The state of Texas conducts field sobriety tests in order to determine a driver’s level of sobriety. These tests are notoriously fraught with problems and concerns. It is important to understand your rights, the different laws regarding field sobriety tests, and how these tests should be conducted here in Texas. If you are facing the loss of driving privileges, call the Wilder Law Firm today to schedule a consultation with our Plano DWI lawyer. Let us help you tell your side of the story.
Ideally, field sobriety tests are conducted properly and lawfully. However, when you get pulled over and questioned by police for DWI, it can be easy to forget all the finer points related to a properly administered field sobriety test.
A field sobriety test is conducted in order to evaluate your reflexes, balance, and mental capabilities. Specifically, there are three tests that are recommended by the National Highway Traffic Safety Association.
While these three tests are recommended and utilized by police, none of them are perfect. The tests allow for officers to test your sobriety, but these tests can also lead to skewed or inaccurate results.
While administering this test, it is important for the officer to record the results. Occasionally, the officer forgets to complete this step, leading to the evidence being deemed inadmissible. While you have the legal right to refuse to participate in a field sobriety test, the officer is not required to inform you of this right. Also, refusing to take the test will likely lead to your arrest.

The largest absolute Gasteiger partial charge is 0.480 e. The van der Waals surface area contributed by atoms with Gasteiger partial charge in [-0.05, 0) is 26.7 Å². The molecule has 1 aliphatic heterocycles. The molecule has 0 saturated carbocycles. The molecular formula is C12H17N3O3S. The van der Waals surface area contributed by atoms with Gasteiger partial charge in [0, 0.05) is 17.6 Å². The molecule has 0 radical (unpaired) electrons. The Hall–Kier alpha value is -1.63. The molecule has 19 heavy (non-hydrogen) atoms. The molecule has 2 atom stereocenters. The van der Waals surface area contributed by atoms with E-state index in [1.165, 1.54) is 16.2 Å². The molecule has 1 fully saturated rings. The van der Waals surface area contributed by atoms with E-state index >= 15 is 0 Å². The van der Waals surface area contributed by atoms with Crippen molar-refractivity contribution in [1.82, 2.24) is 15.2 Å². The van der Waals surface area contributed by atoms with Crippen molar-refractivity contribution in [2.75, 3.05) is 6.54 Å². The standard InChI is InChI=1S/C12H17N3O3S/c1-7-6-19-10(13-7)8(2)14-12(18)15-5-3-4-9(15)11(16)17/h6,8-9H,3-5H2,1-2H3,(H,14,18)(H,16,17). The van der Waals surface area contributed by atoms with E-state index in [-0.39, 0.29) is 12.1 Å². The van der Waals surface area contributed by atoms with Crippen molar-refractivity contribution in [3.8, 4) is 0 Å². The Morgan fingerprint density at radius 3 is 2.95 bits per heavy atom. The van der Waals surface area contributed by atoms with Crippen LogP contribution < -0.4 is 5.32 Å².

Officers in Texas also have the ability to test your blood alcohol level after getting pulled over for suspicion of drunk driving. Here, an officer will measure the concentration of alcohol in our breath in order to help determine if you are driving while impaired. While refusing to take a field sobriety test is legal, it is illegal to refuse an officer the ability to measure your blood alcohol content. This is because Texas is one of the many states that follow the implied consent law. This law means that by operating a vehicle in the state, you have consented to be tested for alcohol.
As you can see, it is important that you understand the differences in field sobriety tests and what the officer looks for when you complete each test. Being aware of the details of each test will allow you to be better prepared should you ever be faced with the situation of being pulled over and asked to complete one or more of these field sobriety tests. Contact our skilled attorneys right away to help with your DWI.